River rock and feather brush. From Ray Kass’ "The Sight of Silence: John Cage’s Complete Watercolors," published on www.johncage2012.com.



There are three types of white men who consult the I Ching: intellectual psychedelic drug-using Ken Kesey-types, owners of General Mao lamps, and John Cage. Cage is principally known for finding the beauty in chance, in music scores and, later, visual art. Some of that indeterminacy has come from using the Chinese divination system since the 1950’s (Austun, 20). Asking the I Ching questions is supposed to give the person throwing the I Ching coins insight into the cycles of life and foresight that will help guide their life toward alignment with the universe. Manipulating the coin’s head/tales outcomes into one of 64 hexagrams, each a different permutation of horizontal lines and lines broken in the middle. Decoding the hexagram reveals maxims and actionable advice, such as: “Kâu shows a female who is bold and strong. It will not be good to marry (such) a female” (Paranormality). Right. For Cage, throwing the I Ching was just another derivation of chance, as he told Stephen Montague in an interview in 1985:


I use the I Ching when it is useful, just as I turn on the water faucet when I want a drink. I find the I Ching useful to answer questions, and when I have questions, I use it. Then the answers, instead of coming from my likes and dislikes, come from chance operations, and that has the effect of opening me to possibilities that I hadn’t considered. Chance-determined answers will open my mind to the world around (212).


When Cage made art, the I Ching dictated how the compositional pieces were arranged and insight followed. He removed himself just enough, but evidently there was enough ego left for reflection.




John Cage New River Watercolor, Series IV, #4 1988 in "Wabi Sabi in the West" at A.V.C. Contemporary Arts Gallery, New York. 2012. Image from Artnet.




Manhattan’s National Academy Museum is currently exhibiting Cage’s paintings made in the 1980s and ‘90s using the I Ching, smooth stones, exotic feathers, watercolor, and what looks like backyard mud. Painted at the Mountain Lake Workshop in Blacksburg, Virginia, Cage used I Ching hexagrams to choose which of his numbered brushes, pigments, papers, and rock collection would be used in a painting, and where. Whether the “where” was determined by a numbered grid system or numerical relationships visible to a musician is unclear. Cage also created rules to avoid aesthetics he didn’t like, such as confining a rock’s placement to ensure the rock’s outlines wouldn’t go off the paper (Kass, 51). The resulting works are similar in theory to works like 1958’s “Aria”, where color-coded tones squiggle on a white page. “The white paper equals silence. (…) The marks themselves are like the occurrence of sound in music,” Cage explained (Ellis, 195). The paintings are just another visualization of Cage’s practicing theory of nearly all of his work, but it’s fun to see this stage in his expression.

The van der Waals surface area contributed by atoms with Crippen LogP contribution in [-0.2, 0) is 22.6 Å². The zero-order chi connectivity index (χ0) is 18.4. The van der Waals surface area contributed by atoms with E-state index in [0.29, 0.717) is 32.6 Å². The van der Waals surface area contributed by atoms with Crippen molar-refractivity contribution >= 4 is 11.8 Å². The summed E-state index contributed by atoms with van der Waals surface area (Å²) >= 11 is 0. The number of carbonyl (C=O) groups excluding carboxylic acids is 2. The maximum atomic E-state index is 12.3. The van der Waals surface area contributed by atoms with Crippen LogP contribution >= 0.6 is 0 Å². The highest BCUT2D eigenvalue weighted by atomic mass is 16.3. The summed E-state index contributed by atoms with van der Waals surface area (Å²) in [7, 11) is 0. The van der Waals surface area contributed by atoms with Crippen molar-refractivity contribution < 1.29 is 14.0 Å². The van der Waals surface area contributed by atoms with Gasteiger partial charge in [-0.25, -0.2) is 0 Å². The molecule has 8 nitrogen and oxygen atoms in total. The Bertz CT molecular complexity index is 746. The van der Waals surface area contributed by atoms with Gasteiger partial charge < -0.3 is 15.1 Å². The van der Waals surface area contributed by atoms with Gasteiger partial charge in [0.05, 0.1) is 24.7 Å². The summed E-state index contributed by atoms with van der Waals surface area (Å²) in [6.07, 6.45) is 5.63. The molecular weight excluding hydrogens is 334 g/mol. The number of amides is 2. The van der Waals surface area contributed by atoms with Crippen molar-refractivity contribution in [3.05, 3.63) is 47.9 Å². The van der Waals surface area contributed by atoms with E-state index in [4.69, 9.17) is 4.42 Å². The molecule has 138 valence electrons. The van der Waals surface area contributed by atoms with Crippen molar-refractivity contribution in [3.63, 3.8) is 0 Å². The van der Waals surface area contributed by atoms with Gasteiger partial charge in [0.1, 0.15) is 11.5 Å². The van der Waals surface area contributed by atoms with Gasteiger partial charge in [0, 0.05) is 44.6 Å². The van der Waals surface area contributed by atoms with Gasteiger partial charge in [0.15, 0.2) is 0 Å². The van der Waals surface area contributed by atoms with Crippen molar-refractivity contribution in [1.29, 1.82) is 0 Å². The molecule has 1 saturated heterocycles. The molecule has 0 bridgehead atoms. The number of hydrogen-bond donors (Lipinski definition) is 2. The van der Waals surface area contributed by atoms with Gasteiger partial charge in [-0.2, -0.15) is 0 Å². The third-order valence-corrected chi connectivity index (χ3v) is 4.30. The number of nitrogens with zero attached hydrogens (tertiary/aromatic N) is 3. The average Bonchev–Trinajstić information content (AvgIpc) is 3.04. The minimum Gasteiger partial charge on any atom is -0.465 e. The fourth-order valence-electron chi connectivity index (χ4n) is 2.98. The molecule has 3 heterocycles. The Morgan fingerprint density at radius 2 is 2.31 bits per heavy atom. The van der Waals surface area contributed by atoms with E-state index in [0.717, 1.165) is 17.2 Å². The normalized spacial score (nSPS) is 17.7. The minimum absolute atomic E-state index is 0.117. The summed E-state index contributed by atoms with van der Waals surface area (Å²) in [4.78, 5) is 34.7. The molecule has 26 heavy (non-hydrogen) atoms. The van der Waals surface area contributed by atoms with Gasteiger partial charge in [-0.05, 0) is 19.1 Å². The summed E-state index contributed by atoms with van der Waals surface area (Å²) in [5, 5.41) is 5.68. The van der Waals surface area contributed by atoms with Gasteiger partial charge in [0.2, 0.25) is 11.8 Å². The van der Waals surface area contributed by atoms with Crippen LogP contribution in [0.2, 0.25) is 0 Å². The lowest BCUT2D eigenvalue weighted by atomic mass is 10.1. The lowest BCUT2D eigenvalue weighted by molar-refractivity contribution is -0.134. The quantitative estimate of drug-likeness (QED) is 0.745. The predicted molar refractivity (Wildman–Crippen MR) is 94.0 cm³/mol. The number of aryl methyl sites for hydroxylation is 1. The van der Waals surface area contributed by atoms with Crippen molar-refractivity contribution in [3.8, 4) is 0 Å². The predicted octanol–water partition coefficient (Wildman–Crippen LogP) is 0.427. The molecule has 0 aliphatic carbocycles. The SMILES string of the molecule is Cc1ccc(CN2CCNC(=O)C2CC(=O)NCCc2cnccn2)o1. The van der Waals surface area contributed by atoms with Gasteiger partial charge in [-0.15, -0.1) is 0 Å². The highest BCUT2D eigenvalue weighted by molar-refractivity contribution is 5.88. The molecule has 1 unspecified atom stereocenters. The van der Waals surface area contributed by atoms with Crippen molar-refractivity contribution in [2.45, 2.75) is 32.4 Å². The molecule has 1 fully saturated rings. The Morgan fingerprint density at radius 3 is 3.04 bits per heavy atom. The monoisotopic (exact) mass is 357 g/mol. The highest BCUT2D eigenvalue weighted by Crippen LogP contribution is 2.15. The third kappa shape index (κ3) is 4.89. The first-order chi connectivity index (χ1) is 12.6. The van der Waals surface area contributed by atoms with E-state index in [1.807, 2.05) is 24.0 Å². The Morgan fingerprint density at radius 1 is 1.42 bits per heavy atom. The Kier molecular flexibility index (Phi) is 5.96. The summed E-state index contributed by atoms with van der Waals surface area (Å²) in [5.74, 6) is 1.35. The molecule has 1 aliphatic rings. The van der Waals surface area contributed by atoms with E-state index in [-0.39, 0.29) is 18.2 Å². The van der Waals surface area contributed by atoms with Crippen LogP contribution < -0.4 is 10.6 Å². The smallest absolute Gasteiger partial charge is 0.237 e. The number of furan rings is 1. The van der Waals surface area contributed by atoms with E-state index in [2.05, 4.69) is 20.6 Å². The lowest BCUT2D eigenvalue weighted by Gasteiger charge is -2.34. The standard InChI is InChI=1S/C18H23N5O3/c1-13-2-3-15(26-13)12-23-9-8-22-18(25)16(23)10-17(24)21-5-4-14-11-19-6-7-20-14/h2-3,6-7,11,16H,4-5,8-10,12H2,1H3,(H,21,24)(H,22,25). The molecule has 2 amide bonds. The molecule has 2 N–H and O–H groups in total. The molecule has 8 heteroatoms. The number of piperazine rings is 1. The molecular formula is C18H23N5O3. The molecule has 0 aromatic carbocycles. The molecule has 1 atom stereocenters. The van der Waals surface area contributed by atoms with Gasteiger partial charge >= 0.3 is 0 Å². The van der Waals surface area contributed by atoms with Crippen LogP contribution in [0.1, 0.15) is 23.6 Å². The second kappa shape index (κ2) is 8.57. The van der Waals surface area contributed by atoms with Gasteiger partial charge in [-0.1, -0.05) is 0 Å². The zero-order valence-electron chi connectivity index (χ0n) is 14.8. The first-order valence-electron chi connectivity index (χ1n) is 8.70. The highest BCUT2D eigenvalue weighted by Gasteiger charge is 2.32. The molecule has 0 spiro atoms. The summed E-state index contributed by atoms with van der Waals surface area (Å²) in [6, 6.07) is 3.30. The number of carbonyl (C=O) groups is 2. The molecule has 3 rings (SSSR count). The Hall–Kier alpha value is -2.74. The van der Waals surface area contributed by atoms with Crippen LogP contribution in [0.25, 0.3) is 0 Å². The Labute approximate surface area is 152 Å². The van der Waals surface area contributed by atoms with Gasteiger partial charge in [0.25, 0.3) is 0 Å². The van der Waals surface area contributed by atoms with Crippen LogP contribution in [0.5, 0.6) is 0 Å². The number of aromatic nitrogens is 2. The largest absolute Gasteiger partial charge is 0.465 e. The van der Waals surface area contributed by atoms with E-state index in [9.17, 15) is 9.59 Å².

An even bigger brush. John Cage, Peter Lau, and Ray Kass. Image owned by Ray Kass and Virginia Tech Photographic Services. Via www.johncage2012.com.



The National Academy Museum also displays portions of event scores and 1969’s “Not Wanting to Say Anything About Marcel”; though, the sparsity of non-painting works and lack of textual explanations requires visitors to bring their own contextual understanding. The works were hung in non-sequential clumps, sometimes two inches off the baseboard, by “chance operations” (National Academy Museum).  The highlight of the exhibit is a room of paraphernalia Cage used to create the paintings: a brush made of a bird’s wing tied to a stick, and enormous brush made up of eight flat brushes and its accompanying trough, and rocks of varying size. Cage’s tools are weird and delightful, and this may be the only time a rock collection is interesting to someone other than it’s collector.




“John Cage: The Sight of Silence” is on view at the National Academy Museum in Manhattan through January 13, 2013. There will be sixteen performances of Cage’s work, his contemporaries’ work, and those he inspired throughout the exhibition. See the full program listing here.



-Kendall George






Austin, Larry, John Cage and Lejaren Hiller. Computer Music Journal , Vol. 16, No. 4 (Winter, 1992), pp. 15-29 Published by: The MIT Press. Article Stable URL: http://www.jstor.org/stable/3680466



Cage, John.  “Interview with John Cage.” Interview by Simone Ellis. Conversing with Cage. By Ric Kostelanetz. New York: Routledge. Web 26 September 2012. http://biologos.org/blog/chance-creation


Montague, Stephen. “John Cage at Seventy: An Interview” American Music , Vol. 3, No. 2 (Summer, 1985), pp. 205-216. Published by: University of Illinois Press. Article Stable URL: http://www.jstor.org/stable/3051637



Image Sources:


Artnet. John Cage New River Watercolor, Series IV, #4 1988 in “Wabi Sabi in the West” at A.V.C. Contemporary Arts Gallery, New York. 2012. Web 28 September 2012. http://www.artnet.com/Magazine/reviews/karlins2/karlins7-31-1.asp


Reynolds, Roger. RAY KASS: JOHN CAGE’S WATERCOLOR PAINTINGS. John Cage Centennial Festival Washington, DC Site, 2012. Web 28 September 2012. http://www.johncage2012.com/features/watercolors.html